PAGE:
He referred to “70,000 Syrian opposition fighters - principally the Free Syrian Army (FSA) – with whom we can co-ordinate attacks on Isil”. 

But it is an illusion to think that these fighters can provide the ground forces needed to complement aerial bombardment of Isil.

Many commentators have begun to doubt whether the FSA continues to exist as a coherent operational entity over the past few months. Coralling the myriad rebel groups into a disciplined force capable of fighting and occupying Isil territory is a heroic ambition, not a plan.

And previous efforts to mobilize the rebels against Isil have been utter failures.

Last month the Americans abandoned a $500m programme to train and turn 5,400 rebel fighters into a disciplined force to fight Isil. They succeeded in training just 60 fighters.

And there have been incidents of American-trained fighters giving some of their US-provided equipment to the Nusra Front, an affiliate of Al Qaeda.

Why has it proven so hard to co-opt rebel forces in the fight against Isil? Because most of the various rebel groups are fighting a war against Assad, not against Isil.  

Syria’s civil war is gruesome and complex, but it is fundamentally a Civil War between Assad’s forces and a variety of opponents of Assad’s regime. 

It would be a mistake for Britain to base a case for military action against Isil on the hope that thousands of disparate rebel forces can be persuaded to change their enemy – especially when the evidence so far is that they won’t. 

This is a plan for military action that, at present, looks highly unlikely to succeed. But what of the plan for peace?

David Cameron today argued for the separation of the immediate task at hand  to strike against Isil in Syria – from the longer-term ambition of achieving a settlement in Syria and removing Assad.

But for Isil to be beaten, the two cannot be separated.

Because it is only by making progress in developing a credible and internationally-backed plan for a post-Assad Syria that we will persuade Syrian Sunnis that fighting Isil will not end up helping Assad win the Civil War.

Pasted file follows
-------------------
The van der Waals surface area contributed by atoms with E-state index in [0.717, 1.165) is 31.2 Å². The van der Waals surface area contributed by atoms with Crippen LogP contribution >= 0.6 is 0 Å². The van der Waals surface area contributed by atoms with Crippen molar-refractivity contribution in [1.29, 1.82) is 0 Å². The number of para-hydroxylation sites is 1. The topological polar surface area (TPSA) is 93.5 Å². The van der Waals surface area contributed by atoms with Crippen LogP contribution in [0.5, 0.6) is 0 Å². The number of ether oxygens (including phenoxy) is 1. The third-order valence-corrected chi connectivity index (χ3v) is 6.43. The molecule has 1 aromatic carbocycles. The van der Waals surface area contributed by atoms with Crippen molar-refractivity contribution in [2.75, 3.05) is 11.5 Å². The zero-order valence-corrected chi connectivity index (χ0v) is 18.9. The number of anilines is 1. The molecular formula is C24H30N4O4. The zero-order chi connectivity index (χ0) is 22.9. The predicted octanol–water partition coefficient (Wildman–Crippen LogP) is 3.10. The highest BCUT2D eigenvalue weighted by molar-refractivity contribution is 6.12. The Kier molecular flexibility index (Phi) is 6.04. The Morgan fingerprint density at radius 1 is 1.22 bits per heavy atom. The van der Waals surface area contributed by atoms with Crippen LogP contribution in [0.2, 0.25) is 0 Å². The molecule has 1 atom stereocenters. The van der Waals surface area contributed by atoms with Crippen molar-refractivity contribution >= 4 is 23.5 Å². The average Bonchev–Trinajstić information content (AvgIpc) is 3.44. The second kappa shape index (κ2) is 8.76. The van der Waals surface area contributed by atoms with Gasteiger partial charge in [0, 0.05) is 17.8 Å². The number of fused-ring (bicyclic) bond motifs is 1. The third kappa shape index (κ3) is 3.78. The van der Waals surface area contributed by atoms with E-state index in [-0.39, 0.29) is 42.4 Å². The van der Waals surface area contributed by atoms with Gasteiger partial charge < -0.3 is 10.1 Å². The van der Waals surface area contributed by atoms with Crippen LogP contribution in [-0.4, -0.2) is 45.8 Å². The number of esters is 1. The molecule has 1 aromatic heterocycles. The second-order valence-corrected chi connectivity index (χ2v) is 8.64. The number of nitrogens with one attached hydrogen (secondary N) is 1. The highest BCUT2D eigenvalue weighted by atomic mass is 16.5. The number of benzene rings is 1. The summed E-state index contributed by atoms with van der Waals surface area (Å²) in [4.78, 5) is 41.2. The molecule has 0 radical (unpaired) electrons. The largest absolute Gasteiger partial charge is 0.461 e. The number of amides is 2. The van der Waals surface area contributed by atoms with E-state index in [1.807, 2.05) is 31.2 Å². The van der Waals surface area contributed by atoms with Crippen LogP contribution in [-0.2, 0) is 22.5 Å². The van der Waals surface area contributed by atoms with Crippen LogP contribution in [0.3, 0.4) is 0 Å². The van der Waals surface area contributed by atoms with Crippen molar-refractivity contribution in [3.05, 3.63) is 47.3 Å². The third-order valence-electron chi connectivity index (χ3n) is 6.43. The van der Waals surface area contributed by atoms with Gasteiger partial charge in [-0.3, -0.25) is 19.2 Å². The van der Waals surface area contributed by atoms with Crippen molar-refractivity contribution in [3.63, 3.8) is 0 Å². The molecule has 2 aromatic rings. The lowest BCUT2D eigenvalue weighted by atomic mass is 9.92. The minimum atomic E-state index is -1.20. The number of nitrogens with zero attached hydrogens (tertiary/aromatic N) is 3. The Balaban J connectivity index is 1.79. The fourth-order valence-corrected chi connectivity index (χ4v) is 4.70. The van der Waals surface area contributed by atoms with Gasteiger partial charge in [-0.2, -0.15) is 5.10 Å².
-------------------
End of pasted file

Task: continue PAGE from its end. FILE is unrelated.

If we want not only to rely on rebel Sunnis to provide ground troops against Isil, but also provide stable governance in Isil-occupied areas when the bombing stops, progress on a settlement to Syria’s Civil War is more not less urgent.

Without it, the reluctance of Syrian Sunnis to think that our fight is their fight will undermine the chances of military efforts to beat Isil and bring basic order to the regions they control.

This points us towards doubling down on the progress that has already been made in Vienna: working with the USA, France, Syria’s neighbours and the Gulf states, as well as Russia and Iran.

We need not just a combined approach to ending the conflict, but the prospect of a post-war Syria that offers a place for those whose cooperation we seek to defeat Isil.

No doubt this will strike some as insufficient in the face of the horrors perpetrated by Isil.

But I fear that if we want not just to take action against Isil but to defeat them and prevent their return, it offers a better chance of succeeding than David Cameron’s proposal today.

Thursday, 26 November 2015

"Keep Out"

Anyone can break the Whip, as Jeremy Corbyn did many times. But it is not possible to do so and retain a frontbench position (which the Deputy Leadership, in itself, is not).

Nor does the right to break the Whip necessarily make it right to do so on a particular occasion.

The 1945 Coalition that was the post-War Labour Party finally fell apart when just enough Labour MPs voted to take Britain into the EU to offset the number of Conservative votes against it.